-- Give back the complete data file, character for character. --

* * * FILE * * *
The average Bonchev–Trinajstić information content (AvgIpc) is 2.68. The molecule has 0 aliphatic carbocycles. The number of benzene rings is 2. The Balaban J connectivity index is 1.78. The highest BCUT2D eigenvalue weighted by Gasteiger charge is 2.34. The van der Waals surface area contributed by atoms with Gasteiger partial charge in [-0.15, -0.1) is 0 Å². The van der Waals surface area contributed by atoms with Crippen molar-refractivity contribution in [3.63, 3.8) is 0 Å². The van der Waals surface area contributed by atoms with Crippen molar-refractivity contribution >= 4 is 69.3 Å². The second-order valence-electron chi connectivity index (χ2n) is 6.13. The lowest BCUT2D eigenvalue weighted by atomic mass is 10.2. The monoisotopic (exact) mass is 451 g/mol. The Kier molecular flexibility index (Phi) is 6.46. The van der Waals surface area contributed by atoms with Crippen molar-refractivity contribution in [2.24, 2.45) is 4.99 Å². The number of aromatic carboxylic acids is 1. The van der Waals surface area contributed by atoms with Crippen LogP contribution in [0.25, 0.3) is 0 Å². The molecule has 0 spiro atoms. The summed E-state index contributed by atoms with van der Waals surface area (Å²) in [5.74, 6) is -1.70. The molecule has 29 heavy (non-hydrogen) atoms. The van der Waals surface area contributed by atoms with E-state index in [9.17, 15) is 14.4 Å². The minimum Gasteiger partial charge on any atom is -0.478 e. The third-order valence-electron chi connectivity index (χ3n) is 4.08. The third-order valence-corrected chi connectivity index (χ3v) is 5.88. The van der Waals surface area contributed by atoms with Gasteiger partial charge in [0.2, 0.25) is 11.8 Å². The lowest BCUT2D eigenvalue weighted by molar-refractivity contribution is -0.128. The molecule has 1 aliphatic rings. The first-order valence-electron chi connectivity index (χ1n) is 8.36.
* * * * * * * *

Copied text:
The average Bonchev–Trinajstić information content (AvgIpc) is 2.68. The molecule has 0 aliphatic carbocycles. The number of benzene rings is 2. The Balaban J connectivity index is 1.78. The highest BCUT2D eigenvalue weighted by Gasteiger charge is 2.34. The van der Waals surface area contributed by atoms with Gasteiger partial charge in [-0.15, -0.1) is 0 Å². The van der Waals surface area contributed by atoms with Crippen molar-refractivity contribution in [3.63, 3.8) is 0 Å². The van der Waals surface area contributed by atoms with Crippen molar-refractivity contribution >= 4 is 69.3 Å². The second-order valence-electron chi connectivity index (χ2n) is 6.13. The lowest BCUT2D eigenvalue weighted by atomic mass is 10.2. The monoisotopic (exact) mass is 451 g/mol. The Kier molecular flexibility index (Phi) is 6.46. The van der Waals surface area contributed by atoms with Crippen molar-refractivity contribution in [2.24, 2.45) is 4.99 Å². The number of aromatic carboxylic acids is 1. The van der Waals surface area contributed by atoms with Crippen LogP contribution in [0.25, 0.3) is 0 Å². The molecule has 0 spiro atoms. The summed E-state index contributed by atoms with van der Waals surface area (Å²) in [5.74, 6) is -1.70. The molecule has 29 heavy (non-hydrogen) atoms. The van der Waals surface area contributed by atoms with E-state index in [9.17, 15) is 14.4 Å². The minimum Gasteiger partial charge on any atom is -0.478 e. The third-order valence-electron chi connectivity index (χ3n) is 4.08. The third-order valence-corrected chi connectivity index (χ3v) is 5.88. The van der Waals surface area contributed by atoms with Gasteiger partial charge in [0.2, 0.25) is 11.8 Å². The lowest BCUT2D eigenvalue weighted by molar-refractivity contribution is -0.128. The molecule has 1 aliphatic rings. The first-order valence-electron chi connectivity index (χ1n) is 8.36.